The Famed Nilgiri Potato

(Potato is said to be in high demand in these times of lock down. No wonder !! We all know that it was Collector Sullivan who introduced, among other things, potato to the Nilgiris with the assistance of an English soldier-farmer, Johnstone, and an African assistant, Jones. The first harvest fetched mammoth tubers weighing five lbs !!  What is the rest of the story or history? )

The experiments  were subsequently extended to Wellington where it was found that three and even four crops could be raised in a year. In 1847 Major Ouchterlony, a British plan­ter, in whose memory the Ouchter­lony Valley in Gudalur Taluk still exists, found that Ceylon (Srilanka)  offered a very good market for Nilgiri potatoes. Though the total area under potatoes was only 186 acres, the yield was phenomenal owing to the virgin soil.

The establishment of the Gov­ernment Botanical Gardens in Ootacamund in 1848 gave an impetus to potato cultivation, which began to attract the attention of the ryots, especially Badagas. They were pro­vided with facilities including the supply of seeds from the Botanical Gardens and, as a result, the area under potatoes expanded to 754 acres in 1876. The European settlers also started cultivating pota­toes on the lands around their houses. Thus the cultivation of po­tatoes established itself as a paying proposition among the inhabitants of the Nilgiris and grew into a re­gular industry among them  towards the be­ginning of the last  century. The possibilities of exporting the com­modity to Ceylon, Burma and Straits Settlements were explor­ed by the authorities and new va­rieties were imported and experi­mented upon at the Botanical Gar­dens from 1910 to 1914.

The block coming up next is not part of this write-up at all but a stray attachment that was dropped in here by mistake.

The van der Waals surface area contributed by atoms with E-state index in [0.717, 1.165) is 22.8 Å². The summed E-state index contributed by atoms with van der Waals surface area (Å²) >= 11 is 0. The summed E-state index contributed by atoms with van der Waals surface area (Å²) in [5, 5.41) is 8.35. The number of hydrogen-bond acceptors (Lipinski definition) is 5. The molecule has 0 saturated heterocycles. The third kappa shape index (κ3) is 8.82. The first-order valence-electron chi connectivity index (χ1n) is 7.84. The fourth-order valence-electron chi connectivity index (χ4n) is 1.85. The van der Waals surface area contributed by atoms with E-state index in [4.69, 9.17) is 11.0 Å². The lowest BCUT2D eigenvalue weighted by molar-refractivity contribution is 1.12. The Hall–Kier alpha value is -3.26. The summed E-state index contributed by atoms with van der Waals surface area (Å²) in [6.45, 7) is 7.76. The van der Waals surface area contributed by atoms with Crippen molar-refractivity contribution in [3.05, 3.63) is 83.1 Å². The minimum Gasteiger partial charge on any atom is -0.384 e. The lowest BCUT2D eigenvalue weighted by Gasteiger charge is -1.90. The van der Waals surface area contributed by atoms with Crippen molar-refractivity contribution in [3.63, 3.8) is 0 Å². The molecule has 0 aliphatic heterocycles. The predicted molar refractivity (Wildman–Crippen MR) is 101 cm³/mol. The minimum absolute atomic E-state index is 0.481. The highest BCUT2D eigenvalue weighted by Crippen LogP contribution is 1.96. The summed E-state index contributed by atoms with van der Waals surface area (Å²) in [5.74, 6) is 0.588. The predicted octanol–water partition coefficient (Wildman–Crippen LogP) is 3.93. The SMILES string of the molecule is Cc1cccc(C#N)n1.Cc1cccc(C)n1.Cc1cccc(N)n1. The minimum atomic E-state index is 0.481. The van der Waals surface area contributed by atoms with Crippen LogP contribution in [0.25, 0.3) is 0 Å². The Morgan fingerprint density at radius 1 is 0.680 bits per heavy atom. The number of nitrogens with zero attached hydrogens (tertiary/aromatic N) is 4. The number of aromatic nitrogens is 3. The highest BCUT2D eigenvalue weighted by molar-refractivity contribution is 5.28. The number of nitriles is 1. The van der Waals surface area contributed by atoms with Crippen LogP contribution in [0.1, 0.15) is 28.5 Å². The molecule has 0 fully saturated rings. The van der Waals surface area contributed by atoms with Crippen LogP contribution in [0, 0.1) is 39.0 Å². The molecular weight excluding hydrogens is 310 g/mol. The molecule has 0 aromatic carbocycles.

Mr. Fran­cis, (author of The Nilgiris Gazetteer), a very enthusiastic British Col­lector, who evinced a keen inter­est in the development of potato cultivation as a means of better­ing the economic lot of the people here, obtained permission from Government to import two tons of good seed potatoes from Australia for distribution among the native growers.

The question of expanding seed production in 1915-16 led to the es­tablishment of the Government Agricultural Research Station in 1917 at Nanjanad.  Work was origi­nally confined to the task of evolv­ing suitable varieties of potato for the Nilgiris from the seeds  im­ported from the UK and Australia. In the va­rietal sphere, 47 varieties are now under study at the station. After  35 years of trial, a variety called “Great Scot” has been found eminently suitable for the Nilgiris due its “early ma­turity, cosmopolitan habit, round medium tubers, smooth white skin, fleet eyes and hard flesh”.  Next came Royal  Kidney, which belonged to the species of Great Scot except for its shape. Bencruachan, Kerr’s Pink Edward, Golden Wonder and Bressie were other notables.  

In addition to research valuable work has been done on the manurial side also with the result that a brand of manure called the Nanjanad Mixture was evolved. This served as a standard for all manufactures of potato fertilisers.

After 1957, the responsibility of keeping the potato commercially viable rested with the Central Potato Re­search Institute at Muthorai.  It is this institute which is facing the threat of closure due to short sighted bureaucratic reasons.

Nilgiri Documentation Centre

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